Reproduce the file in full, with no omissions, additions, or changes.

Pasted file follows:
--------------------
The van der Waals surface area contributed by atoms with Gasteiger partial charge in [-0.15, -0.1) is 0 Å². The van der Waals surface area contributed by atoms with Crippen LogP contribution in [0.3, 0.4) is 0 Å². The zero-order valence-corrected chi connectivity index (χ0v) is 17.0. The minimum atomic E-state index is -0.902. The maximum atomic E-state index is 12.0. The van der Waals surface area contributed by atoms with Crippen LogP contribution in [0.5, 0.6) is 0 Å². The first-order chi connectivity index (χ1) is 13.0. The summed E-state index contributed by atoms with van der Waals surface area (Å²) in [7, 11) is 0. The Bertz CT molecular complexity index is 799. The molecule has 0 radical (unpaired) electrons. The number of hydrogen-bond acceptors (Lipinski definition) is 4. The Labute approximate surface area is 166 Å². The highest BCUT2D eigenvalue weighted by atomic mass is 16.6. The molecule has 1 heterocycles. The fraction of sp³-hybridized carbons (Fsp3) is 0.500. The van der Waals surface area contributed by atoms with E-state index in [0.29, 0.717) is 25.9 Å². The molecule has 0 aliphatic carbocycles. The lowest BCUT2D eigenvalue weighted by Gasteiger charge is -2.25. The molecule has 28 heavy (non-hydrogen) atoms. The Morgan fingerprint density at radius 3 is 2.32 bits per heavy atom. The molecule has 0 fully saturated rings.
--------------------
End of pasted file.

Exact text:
The van der Waals surface area contributed by atoms with Gasteiger partial charge in [-0.15, -0.1) is 0 Å². The van der Waals surface area contributed by atoms with Crippen LogP contribution in [0.3, 0.4) is 0 Å². The zero-order valence-corrected chi connectivity index (χ0v) is 17.0. The minimum atomic E-state index is -0.902. The maximum atomic E-state index is 12.0. The van der Waals surface area contributed by atoms with Crippen LogP contribution in [0.5, 0.6) is 0 Å². The first-order chi connectivity index (χ1) is 13.0. The summed E-state index contributed by atoms with van der Waals surface area (Å²) in [7, 11) is 0. The Bertz CT molecular complexity index is 799. The molecule has 0 radical (unpaired) electrons. The number of hydrogen-bond acceptors (Lipinski definition) is 4. The Labute approximate surface area is 166 Å². The highest BCUT2D eigenvalue weighted by atomic mass is 16.6. The molecule has 1 heterocycles. The fraction of sp³-hybridized carbons (Fsp3) is 0.500. The van der Waals surface area contributed by atoms with E-state index in [0.29, 0.717) is 25.9 Å². The molecule has 0 aliphatic carbocycles. The lowest BCUT2D eigenvalue weighted by Gasteiger charge is -2.25. The molecule has 28 heavy (non-hydrogen) atoms. The Morgan fingerprint density at radius 3 is 2.32 bits per heavy atom. The molecule has 0 fully saturated rings.